Throughput when using usb as a virtual Ethernet adaptor to an attached router (named Elvis) and i7 based server (named Spider) is very good:

    root@raspberrypi:/home/pi# iperf --enhancedreports --time 60 --client elvis
    [ 3] 0.00-60.00 sec 749 MBytes 105 Mbits/sec 1/0 0 22K/356 us

    root@raspberrypi:/home/pi# iperf --enhancedreports --time 60 --client spider
    [ 3] 0.00-60.00 sec 782 MBytes 109 Mbits/sec 1/0 0 285K/535 us

    A super cheap Ethernet adaptor as pictured in the OP is not so good. Usable but any video output would be highly restricted.

    root@raspberrypi:/home/pi# iperf --enhancedreports --time 60 --client spider
    [ 3] 0.00-60.07 sec 27.8 MBytes 3.88 Mbits/sec 1/0 0 28K/12615 us

    pi@raspberrypi:~ $ ftp spider
    1866465280 bytes received in 4100.87 secs (444.4717 kB/s)

    Jan 8 19:50:28 raspberrypi kernel: [11.837986] dm9601 1-1.2:1.0 eth0: register 'dm9601' at usb-20980000.usb-1.2,
    Davicom DM96xx USB 10/100 Ethernet, 00:e0:4c:53:44:58

    Apparently the Ethernet adaptor I purchased direct from China is an ok low cost $5 device but not sufficient for performing SIP video aggregation to a networked cameras. I should have spent $15 for an ASIX AX88179 based Ethernet adaptor.

    Maybe should have chosen the NanoPi NEO Core 2 instead of the Raspberry Pi processing engine. It has RTL8211E-VB-CG based Ethernet on-board. It also has audio and some models have a MIPI CSI-2 camera interface.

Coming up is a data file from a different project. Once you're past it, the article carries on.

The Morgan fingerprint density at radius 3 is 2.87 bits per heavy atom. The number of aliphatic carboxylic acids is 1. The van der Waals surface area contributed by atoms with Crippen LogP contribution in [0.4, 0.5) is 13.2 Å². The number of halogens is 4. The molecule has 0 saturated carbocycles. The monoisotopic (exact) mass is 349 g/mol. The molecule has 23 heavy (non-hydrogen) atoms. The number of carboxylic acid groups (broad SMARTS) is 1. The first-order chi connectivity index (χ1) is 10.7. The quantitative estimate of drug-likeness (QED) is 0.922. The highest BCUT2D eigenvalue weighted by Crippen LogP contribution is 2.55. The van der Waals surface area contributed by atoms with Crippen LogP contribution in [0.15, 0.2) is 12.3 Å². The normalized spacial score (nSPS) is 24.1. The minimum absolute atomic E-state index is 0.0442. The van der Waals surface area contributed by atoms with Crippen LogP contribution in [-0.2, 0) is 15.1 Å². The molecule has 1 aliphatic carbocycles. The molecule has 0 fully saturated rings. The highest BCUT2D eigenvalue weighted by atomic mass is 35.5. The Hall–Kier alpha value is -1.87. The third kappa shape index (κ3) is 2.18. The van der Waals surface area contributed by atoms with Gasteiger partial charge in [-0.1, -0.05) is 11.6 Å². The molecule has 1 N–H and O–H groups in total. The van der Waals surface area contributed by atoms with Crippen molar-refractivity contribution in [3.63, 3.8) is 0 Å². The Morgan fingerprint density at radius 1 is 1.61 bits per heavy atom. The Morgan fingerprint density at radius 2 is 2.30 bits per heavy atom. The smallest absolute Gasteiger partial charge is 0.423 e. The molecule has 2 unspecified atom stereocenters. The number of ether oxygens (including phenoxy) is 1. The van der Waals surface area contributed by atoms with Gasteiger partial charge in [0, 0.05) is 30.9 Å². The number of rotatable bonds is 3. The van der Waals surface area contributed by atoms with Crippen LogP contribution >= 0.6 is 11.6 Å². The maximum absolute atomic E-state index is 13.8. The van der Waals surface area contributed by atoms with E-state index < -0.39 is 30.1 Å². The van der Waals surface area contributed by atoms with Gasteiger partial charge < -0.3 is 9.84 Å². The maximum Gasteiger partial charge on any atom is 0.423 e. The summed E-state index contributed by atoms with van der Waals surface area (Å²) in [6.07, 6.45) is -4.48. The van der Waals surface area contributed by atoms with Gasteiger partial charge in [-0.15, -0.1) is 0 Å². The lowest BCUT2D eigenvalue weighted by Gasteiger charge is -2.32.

NanoPi NEO Core2
     
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  7. newfoundlandplucky

    newfoundlandplucky n3wb

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    Changed the Ethernet adaptor from 'dm901' to 'ax88179_178a'. Now have 7.5Mbytes/sec bandwidth to the raspberry pi instead of 450K. This should be enough to allow the doorbell platform to pass through an H264 video feed from an RTSP security monitoring camera and integrate it with local audio peripherals to place a video SIP call when the doorbell is pressed.

    Jan 16 06:17:15 raspberrypi kernel: [ 15.873054] ax88179_178a 1-1.4:1.0 eth1: register 'ax88179_178a' at usb-20980000.usb-1.4, ASIX AX88179 USB 3.0 Gigabit Ethernet, 00:50:b6:29:3b:35

    root@raspberrypi:/home/pi# iperf -f M -i 10 -l 50K -t 300 -c 192.168.3.1
    [ 3] 0.0-300.0 sec 2227 MBytes 7.42 MBytes/sec

    PJSIP communications stack will apparently integrate with a video-for-linux (v4l2) loopback video device. Found a way to strip h264 video from an RTSP video camera using ffmpeg and terminate it at a v4l2 loopback device. Next step is to integrate all of this stuff into a PJSIP software stack. This means the doorbell will appear as a video / audio SIP handset.

    shayde@Elvis:~$ /usr/local/bin/ffmpeg -i rtsp://user:password@192.168.0.1:554/h264Preview_01_sub -vcodec copy -an -f v4l2 /dev/video0

    ffmpeg version N-93044-g2e2b44baba Copyright (c) 2000-2019 the FFmpeg developers
    built with gcc 7 (Ubuntu 7.3.0-27ubuntu1~18.04)
    configuration:
    libavutil 56. 26.100 / 56. 26.100
    libavcodec 58. 46.100 / 58. 46.100
    libavformat 58. 26.100 / 58. 26.100
    libavdevice 58. 6.101 / 58. 6.101